I do not believe it was a coincidence that on the very day the Holy Spirit impressed upon me that it isn't about working to be self-sufficient but about resting in the One who is all-sufficient, that Jennie Allen's book Nothing to Prove arrived. While I am familiar with her previous books, though I had not read them, and with her founding If:Gathering, I had never read anything by her. Yet from the sentence, "The voice has been in my head most of my life. I am not enough," her words rang true in my own. I think far too many Christians suffer from the fear of not being enough, of desperately wanting to please others and God (unfortunately, often in that order), and of constantly striving and falling short. We live in a very performance-driven culture and this has also pervaded much of the Church.
Yet ". . . to get to the place where God can be enough, we have to first admit we aren't." This is a difficult first step for the author and for many of us. We want to perform well. We want to exceed expectations. Yet too many of us struggle with the insecurities of not measuring up as a parent, spouse, coworker, friend, or follower of Christ. "I am realizing," she writes, "it's not my curse that I believe I am not enough; it's my sin that I keep trying to be."
In this book Jennie Allen is deeply vulnerable and honest about her struggles of faith and how it's so often easier to turn to Netflix than to Jesus in our day to day lives. All of us constantly second-guess ourselves, doubt ourselves and wonder how we measure up as a parent, spouse, coworker, friend and follower of Christ. We question:
Am I good enough?
Am I smart enough?
And we measure ourselves not by how God views us, as His beloved, but by other's Pinterest-perfect lives, Instagram-worthy moments, and Facebook facades. We gauge ourselves not by our Savior's love for us but by social media. It often causes us to feel deflated and defeated, just as Allen writes about her adoptive son and getting stars on his behavior chart.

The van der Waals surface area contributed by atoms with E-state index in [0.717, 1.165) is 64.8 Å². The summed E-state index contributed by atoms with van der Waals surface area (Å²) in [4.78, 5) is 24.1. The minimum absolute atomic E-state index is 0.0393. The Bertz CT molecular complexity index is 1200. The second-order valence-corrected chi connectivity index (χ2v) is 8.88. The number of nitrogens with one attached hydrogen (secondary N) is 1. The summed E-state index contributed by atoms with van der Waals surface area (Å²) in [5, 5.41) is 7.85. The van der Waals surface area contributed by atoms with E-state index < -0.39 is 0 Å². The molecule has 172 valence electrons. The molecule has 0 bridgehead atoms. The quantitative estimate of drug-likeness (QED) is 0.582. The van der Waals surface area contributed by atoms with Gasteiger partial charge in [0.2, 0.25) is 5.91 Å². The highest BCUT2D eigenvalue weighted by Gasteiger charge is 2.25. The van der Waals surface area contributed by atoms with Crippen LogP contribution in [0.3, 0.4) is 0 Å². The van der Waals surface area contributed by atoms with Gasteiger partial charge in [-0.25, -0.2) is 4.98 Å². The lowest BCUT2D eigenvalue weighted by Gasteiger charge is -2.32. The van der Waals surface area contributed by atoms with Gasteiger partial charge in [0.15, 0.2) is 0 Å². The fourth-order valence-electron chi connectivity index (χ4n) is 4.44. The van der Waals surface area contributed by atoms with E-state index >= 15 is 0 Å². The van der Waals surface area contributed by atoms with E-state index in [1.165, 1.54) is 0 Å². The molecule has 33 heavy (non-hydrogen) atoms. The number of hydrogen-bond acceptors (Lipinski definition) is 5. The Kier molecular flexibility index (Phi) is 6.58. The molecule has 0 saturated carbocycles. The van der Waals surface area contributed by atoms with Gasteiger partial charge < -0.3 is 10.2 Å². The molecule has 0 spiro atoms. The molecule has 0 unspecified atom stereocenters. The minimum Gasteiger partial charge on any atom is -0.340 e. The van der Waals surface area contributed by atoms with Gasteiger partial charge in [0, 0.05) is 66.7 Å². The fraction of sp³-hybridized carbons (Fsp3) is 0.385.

Yet all of us need to hear the truth that she declares, "God doesn't need you, He loves you." There's a big difference and a profound truth in that simple sentence.
The thing we long for the most is also that which we tend to fear the most: connection.
Because connection requires honesty, vulnerability and transparency. Most of us tend to shy away from admitting our failures, our flaws, our screw-ups and our brokenness. Yet this is how the Church needs to be with each other.
"Healing and wholeness," Allen writes, "are found only when we step into the rushing stream of forgiveness, of intimacy, of connection."
Certainly I find myself drawn to authors who share their stories with such openness: Ann Voskamp, Shauna Niequist. and Jonathan Martin are just a few recent examples of writers whose books have moved me and deepened my conviction that this is how we, as the Church, need to be with each other. Not just in the pages of a book, but in the day to day of our very lives.
As well as being painfully honest, Jennie Allen writes beautifully. Some of my favorite passages come in the chapter entitled "The Stream of Fulfillment":
"Again and again Jesus showed up at everyday common occasions and turned them into symphonies. He didn't just teach with words; He often illustrated His hopes for us through unexpected metaphors."
"We were made for wonder, but we've settled for entertainment."
So much of what Allen had to say, I needed to hear. She reminded me that Christ is found in the ordinariness of my life (as messy, overwhelming or boring as I might think it to be). We are not to live our lives "for God" but "with God."
Like Shauna Niequist in her book Present Over Perfect, Jennie Allen has written a book for all of us who "feel afraid, broken, overwhelmed, inadequate, stretched beyond your capacities."
Jennie Allen's official website: